But Kushner suggests karma came for Christie anyway: He didn’t get the job because he was about to release a book in which he trashed the Kushner family, and he couldn’t stop its publication. “Ironically, Christie’s petty obsession with using my family to get media attention had destroyed his dream opportunity to rehabilitate his image and finish his political career,” Kushner writes.

Christie has claimed he rejected Trump’s offer to be secretary of State, and he gave Vanity Fair this zinger: “I look forward to seeing Jared’s book end up where it belongs: in the fiction section at Barnes & Noble.”


John Kelly shoved Ivanka.

With internal Trump White House drama spinning out of control in the summer of 2017, retired Marine Corps general John Kelly was promoted to chief of staff and tasked with imposing some military discipline on the White House. He promptly put an end to the 11-day reign of Anthony Scaramucci, but Kushner alleges that he became a West Wing bully himself. Kushner says Kelly had a “Jekyll-and-Hyde” demeanor, was “consistently duplicitous,” and once “let his mask fully slip” when he shoved Ivanka. Per the Washington Post:

“One day he had just marched out of a contentious meeting in the Oval Office,” Kushner writes. “Ivanka was walking down the main hallway in the West Wing when she passed him. Unaware of his heated state of mind, she said, ‘Hello, chief.’ Kelly shoved her out of the way and stormed by. She wasn’t hurt, and didn’t make a big deal about the altercation, but in his rage Kelly had shown his true character.”

In his recounting, Kushner writes that, about an hour later, Kelly visited Ivanka’s second-floor West Wing office to offer what he describes as “a meek apology, which she accepted.”

When asked about the incident, Kelly told the Post, “I don’t recall anything like you describe.”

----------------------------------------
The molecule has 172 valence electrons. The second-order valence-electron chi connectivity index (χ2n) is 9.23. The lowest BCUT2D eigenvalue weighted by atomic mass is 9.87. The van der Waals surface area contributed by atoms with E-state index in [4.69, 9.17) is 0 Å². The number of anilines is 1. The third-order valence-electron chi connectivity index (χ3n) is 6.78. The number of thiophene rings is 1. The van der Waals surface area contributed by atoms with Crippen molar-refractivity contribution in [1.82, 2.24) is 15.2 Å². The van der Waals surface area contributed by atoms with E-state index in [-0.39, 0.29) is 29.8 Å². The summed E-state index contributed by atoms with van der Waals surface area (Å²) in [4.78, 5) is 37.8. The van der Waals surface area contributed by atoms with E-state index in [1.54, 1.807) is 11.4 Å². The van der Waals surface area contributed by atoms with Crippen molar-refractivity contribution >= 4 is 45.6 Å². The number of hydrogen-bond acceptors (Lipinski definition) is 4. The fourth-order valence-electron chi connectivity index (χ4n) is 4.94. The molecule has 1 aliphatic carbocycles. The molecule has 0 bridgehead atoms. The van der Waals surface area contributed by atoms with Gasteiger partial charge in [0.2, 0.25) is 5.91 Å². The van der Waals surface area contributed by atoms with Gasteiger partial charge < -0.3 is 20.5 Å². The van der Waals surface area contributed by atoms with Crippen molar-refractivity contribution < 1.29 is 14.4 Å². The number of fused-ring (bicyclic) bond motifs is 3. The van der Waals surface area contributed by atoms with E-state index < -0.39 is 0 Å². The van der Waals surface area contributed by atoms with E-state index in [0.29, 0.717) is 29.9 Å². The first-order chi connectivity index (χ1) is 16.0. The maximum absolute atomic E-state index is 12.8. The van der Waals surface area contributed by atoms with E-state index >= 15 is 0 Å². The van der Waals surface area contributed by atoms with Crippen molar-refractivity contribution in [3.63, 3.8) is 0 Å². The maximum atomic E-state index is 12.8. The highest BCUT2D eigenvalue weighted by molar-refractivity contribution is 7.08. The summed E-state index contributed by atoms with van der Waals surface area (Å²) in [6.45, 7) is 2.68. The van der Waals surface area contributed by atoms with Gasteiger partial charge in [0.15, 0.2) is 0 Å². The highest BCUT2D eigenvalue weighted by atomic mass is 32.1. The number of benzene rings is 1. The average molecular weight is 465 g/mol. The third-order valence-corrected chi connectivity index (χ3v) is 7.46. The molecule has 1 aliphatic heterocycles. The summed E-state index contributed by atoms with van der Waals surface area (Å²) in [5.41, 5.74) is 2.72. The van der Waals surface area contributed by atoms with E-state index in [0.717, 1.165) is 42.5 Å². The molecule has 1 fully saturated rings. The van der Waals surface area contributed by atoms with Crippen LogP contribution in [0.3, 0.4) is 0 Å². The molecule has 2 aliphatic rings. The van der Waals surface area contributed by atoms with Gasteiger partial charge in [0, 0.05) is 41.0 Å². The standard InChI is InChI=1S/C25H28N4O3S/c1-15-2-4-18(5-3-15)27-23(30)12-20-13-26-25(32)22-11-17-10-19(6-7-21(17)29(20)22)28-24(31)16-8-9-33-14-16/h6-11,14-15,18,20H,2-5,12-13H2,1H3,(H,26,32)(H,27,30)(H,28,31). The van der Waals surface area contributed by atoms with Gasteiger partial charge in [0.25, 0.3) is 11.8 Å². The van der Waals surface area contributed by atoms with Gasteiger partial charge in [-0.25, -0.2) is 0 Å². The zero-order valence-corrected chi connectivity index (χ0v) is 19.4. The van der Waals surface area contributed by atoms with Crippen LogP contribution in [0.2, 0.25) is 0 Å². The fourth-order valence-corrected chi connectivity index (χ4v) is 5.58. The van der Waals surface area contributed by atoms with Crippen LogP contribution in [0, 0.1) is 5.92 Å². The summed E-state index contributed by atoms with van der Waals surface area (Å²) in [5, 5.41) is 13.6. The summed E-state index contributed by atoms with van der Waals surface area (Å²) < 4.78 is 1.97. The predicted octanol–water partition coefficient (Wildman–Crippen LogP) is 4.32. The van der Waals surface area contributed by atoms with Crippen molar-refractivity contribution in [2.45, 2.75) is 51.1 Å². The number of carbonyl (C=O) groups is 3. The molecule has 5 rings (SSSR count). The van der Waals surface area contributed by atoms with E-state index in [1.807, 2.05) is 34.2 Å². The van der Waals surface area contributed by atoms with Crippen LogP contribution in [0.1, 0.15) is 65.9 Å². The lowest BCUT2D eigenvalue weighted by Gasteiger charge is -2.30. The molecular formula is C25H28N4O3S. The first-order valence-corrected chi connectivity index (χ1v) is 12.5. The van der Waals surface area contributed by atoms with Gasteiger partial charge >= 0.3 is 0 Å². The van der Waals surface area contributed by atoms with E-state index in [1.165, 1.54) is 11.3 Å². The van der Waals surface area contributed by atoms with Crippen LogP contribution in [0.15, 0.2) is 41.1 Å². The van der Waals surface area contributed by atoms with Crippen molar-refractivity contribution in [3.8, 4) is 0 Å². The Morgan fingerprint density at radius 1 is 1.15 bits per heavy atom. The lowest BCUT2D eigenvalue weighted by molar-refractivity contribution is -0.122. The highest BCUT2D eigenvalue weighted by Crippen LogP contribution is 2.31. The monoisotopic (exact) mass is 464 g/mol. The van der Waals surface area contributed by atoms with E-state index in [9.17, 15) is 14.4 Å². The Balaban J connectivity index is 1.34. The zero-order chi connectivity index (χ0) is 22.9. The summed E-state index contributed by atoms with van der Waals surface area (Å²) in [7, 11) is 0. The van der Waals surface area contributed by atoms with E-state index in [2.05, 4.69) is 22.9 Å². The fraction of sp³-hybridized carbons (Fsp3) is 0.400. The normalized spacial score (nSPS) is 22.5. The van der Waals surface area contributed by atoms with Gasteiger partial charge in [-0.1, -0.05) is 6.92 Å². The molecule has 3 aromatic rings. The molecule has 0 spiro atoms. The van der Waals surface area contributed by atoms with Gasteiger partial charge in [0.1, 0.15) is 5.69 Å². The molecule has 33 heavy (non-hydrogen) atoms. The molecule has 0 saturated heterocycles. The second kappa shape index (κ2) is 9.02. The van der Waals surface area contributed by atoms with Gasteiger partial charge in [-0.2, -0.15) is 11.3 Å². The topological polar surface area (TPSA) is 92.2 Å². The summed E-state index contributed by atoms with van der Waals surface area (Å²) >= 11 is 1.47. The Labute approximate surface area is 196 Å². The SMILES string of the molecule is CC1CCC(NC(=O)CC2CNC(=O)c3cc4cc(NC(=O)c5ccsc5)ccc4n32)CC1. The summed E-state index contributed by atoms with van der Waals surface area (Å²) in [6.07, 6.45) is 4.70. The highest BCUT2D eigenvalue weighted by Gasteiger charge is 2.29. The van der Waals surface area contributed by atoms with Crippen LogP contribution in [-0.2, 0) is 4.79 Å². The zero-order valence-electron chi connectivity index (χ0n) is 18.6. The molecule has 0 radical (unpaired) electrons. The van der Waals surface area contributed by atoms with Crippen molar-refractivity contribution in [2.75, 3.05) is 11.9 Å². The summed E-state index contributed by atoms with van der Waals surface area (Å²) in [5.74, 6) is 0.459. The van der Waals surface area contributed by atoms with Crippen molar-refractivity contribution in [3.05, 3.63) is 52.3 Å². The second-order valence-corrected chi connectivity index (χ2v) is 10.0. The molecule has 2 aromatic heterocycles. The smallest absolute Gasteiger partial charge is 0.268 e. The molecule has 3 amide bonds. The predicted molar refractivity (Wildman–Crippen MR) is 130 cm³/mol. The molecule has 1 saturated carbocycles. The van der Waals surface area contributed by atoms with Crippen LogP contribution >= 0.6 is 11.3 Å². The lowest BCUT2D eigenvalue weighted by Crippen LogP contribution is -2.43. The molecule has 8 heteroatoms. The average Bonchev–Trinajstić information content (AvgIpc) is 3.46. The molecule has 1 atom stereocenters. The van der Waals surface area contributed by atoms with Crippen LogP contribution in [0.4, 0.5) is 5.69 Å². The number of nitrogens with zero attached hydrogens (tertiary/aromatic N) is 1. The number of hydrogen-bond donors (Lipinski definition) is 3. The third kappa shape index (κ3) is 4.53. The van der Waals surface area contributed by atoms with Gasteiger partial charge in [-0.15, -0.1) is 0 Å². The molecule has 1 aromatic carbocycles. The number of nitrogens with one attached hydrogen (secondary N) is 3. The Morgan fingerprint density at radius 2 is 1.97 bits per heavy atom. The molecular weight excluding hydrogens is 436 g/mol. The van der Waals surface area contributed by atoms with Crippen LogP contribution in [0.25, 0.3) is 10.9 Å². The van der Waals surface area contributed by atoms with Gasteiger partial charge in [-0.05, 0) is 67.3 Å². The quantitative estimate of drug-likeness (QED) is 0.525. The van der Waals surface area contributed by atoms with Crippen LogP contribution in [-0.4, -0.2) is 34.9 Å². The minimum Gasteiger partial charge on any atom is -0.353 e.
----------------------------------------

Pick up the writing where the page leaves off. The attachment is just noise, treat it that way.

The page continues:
“It is inconceivable that I would EVER shove a woman. Inconceivable. Never happen,” Kelly told the paper in an email. “Would never intentionally do something like that. Also, don’t remember ever apologizing to her for something I didn’t do. I’d remember that.”

Ivanka told the Post that her husband’s account is accurate, and Julia Radford, her chief of staff, said she witnessed Kelly’s apology.


Kelly secretly listened to Trump’s calls.

Kushner says that Kelly routinely listened in on Trump’s phone calls and the president only found out about it days before the chief of staff’s departure on January 2, 2019. According to the New York Post, Kushner says Kelly’s successor, Mick Mulvaney, raised the issue during a dinner at Vice-President Mike Pence’s residence:

“Before we departed, Mulvaney and I met with the president to discuss his upcoming schedule. Then Mulvaney handed Trump a document to sign,” Kushner recounted.

Mulvaney told Trump, “This will end the practice Kelly started of listening to all of your phone calls.”

Mulvaney “explain[ed] that Kelly had given himself the ability to listen surreptitiously to the president’s calls,” according to the account.

The president was “stunned at the invasion of privacy” and ordered aides to “end that immediately.”


Trump said he hoped Alice Johnson wouldn’t “kill anyone” after he commuted her sentence.

In an excerpt provided to People, Kushner describes how he helped Kim Kardashian with her effort to have Alice Johnson’s prison sentence commuted. “In an Oval Office meeting in May [2018], after working closely with Kim Kardashian to vet the file, I presented Alice’s case to the president,” Kushner writes. White House counsel Don McGahn offered some pushback, accusing Johnson of being a drug “kingpin.” But Trump was open to the idea, so Kushner arranged for the fellow reality-TV star to come to the Oval Office.

“She gracefully presented Alice’s case to the president,” Kushner says of Kardashian. “She knew the details backward and forward.” McGahn went easy in his counterarguments because he was “starstruck.” Kushner recalls, “Two days later, [Trump] called me early in the morning and said, ‘Let’s do the pardon. Let’s hope Alice doesn’t go out and kill anyone!’”


Kushner was secretly treated for thyroid cancer and didn’t tell Trump.